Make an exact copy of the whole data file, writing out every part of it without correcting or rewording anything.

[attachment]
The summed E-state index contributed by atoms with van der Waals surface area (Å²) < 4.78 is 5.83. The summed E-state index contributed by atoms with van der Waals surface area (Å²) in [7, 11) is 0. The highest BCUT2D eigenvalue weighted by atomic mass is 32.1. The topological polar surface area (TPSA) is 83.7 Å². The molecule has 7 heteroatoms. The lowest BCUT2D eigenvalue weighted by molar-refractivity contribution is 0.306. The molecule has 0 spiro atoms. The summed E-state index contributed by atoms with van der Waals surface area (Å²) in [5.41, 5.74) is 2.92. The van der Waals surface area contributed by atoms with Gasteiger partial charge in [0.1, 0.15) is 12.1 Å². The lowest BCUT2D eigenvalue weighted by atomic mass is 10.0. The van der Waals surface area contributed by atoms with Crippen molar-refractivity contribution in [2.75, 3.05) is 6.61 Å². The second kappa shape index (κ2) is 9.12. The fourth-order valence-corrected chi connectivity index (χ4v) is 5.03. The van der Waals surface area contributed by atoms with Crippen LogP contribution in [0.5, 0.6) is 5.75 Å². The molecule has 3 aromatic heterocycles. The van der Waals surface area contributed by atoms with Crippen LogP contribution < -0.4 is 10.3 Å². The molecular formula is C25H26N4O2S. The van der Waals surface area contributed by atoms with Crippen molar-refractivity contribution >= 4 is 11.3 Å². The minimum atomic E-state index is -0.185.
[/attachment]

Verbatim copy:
The summed E-state index contributed by atoms with van der Waals surface area (Å²) < 4.78 is 5.83. The summed E-state index contributed by atoms with van der Waals surface area (Å²) in [7, 11) is 0. The highest BCUT2D eigenvalue weighted by atomic mass is 32.1. The topological polar surface area (TPSA) is 83.7 Å². The molecule has 7 heteroatoms. The lowest BCUT2D eigenvalue weighted by molar-refractivity contribution is 0.306. The molecule has 0 spiro atoms. The summed E-state index contributed by atoms with van der Waals surface area (Å²) in [5.41, 5.74) is 2.92. The van der Waals surface area contributed by atoms with Gasteiger partial charge in [0.1, 0.15) is 12.1 Å². The lowest BCUT2D eigenvalue weighted by atomic mass is 10.0. The van der Waals surface area contributed by atoms with Crippen molar-refractivity contribution in [2.75, 3.05) is 6.61 Å². The second kappa shape index (κ2) is 9.12. The fourth-order valence-corrected chi connectivity index (χ4v) is 5.03. The van der Waals surface area contributed by atoms with Crippen LogP contribution in [0.5, 0.6) is 5.75 Å². The molecule has 3 aromatic heterocycles. The van der Waals surface area contributed by atoms with Crippen LogP contribution < -0.4 is 10.3 Å². The molecular formula is C25H26N4O2S. The van der Waals surface area contributed by atoms with Crippen molar-refractivity contribution >= 4 is 11.3 Å². The minimum atomic E-state index is -0.185.